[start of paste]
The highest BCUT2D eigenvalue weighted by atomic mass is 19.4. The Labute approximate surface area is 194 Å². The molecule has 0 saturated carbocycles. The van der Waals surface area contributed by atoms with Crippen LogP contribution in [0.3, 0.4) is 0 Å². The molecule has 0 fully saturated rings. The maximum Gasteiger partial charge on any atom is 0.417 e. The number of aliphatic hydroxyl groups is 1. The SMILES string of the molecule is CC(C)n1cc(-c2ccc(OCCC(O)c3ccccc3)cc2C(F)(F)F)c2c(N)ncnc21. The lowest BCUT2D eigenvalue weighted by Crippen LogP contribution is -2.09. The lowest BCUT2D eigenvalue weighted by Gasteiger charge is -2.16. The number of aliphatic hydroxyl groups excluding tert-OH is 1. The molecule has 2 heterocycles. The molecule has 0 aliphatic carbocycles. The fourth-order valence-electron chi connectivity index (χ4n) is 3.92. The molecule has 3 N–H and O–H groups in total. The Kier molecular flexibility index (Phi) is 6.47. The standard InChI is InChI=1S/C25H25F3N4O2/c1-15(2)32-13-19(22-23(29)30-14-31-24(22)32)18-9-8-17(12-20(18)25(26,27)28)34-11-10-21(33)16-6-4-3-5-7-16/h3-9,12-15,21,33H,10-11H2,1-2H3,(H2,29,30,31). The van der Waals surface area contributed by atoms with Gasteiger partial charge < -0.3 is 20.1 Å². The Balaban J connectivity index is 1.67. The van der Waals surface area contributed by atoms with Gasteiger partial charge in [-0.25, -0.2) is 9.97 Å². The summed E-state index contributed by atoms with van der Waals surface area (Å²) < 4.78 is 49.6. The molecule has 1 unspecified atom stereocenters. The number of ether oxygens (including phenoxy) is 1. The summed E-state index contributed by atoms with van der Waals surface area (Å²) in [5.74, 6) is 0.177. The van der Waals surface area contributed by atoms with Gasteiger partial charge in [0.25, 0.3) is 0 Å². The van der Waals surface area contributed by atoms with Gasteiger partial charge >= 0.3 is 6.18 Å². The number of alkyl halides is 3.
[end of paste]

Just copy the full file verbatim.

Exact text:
The highest BCUT2D eigenvalue weighted by atomic mass is 19.4. The Labute approximate surface area is 194 Å². The molecule has 0 saturated carbocycles. The van der Waals surface area contributed by atoms with Crippen LogP contribution in [0.3, 0.4) is 0 Å². The molecule has 0 fully saturated rings. The maximum Gasteiger partial charge on any atom is 0.417 e. The number of aliphatic hydroxyl groups is 1. The SMILES string of the molecule is CC(C)n1cc(-c2ccc(OCCC(O)c3ccccc3)cc2C(F)(F)F)c2c(N)ncnc21. The lowest BCUT2D eigenvalue weighted by Crippen LogP contribution is -2.09. The lowest BCUT2D eigenvalue weighted by Gasteiger charge is -2.16. The number of aliphatic hydroxyl groups excluding tert-OH is 1. The molecule has 2 heterocycles. The molecule has 0 aliphatic carbocycles. The fourth-order valence-electron chi connectivity index (χ4n) is 3.92. The molecule has 3 N–H and O–H groups in total. The Kier molecular flexibility index (Phi) is 6.47. The standard InChI is InChI=1S/C25H25F3N4O2/c1-15(2)32-13-19(22-23(29)30-14-31-24(22)32)18-9-8-17(12-20(18)25(26,27)28)34-11-10-21(33)16-6-4-3-5-7-16/h3-9,12-15,21,33H,10-11H2,1-2H3,(H2,29,30,31). The van der Waals surface area contributed by atoms with Gasteiger partial charge < -0.3 is 20.1 Å². The Balaban J connectivity index is 1.67. The van der Waals surface area contributed by atoms with Gasteiger partial charge in [-0.25, -0.2) is 9.97 Å². The summed E-state index contributed by atoms with van der Waals surface area (Å²) < 4.78 is 49.6. The molecule has 1 unspecified atom stereocenters. The number of ether oxygens (including phenoxy) is 1. The summed E-state index contributed by atoms with van der Waals surface area (Å²) in [5.74, 6) is 0.177. The van der Waals surface area contributed by atoms with Gasteiger partial charge in [0.25, 0.3) is 0 Å². The van der Waals surface area contributed by atoms with Gasteiger partial charge >= 0.3 is 6.18 Å². The number of alkyl halides is 3.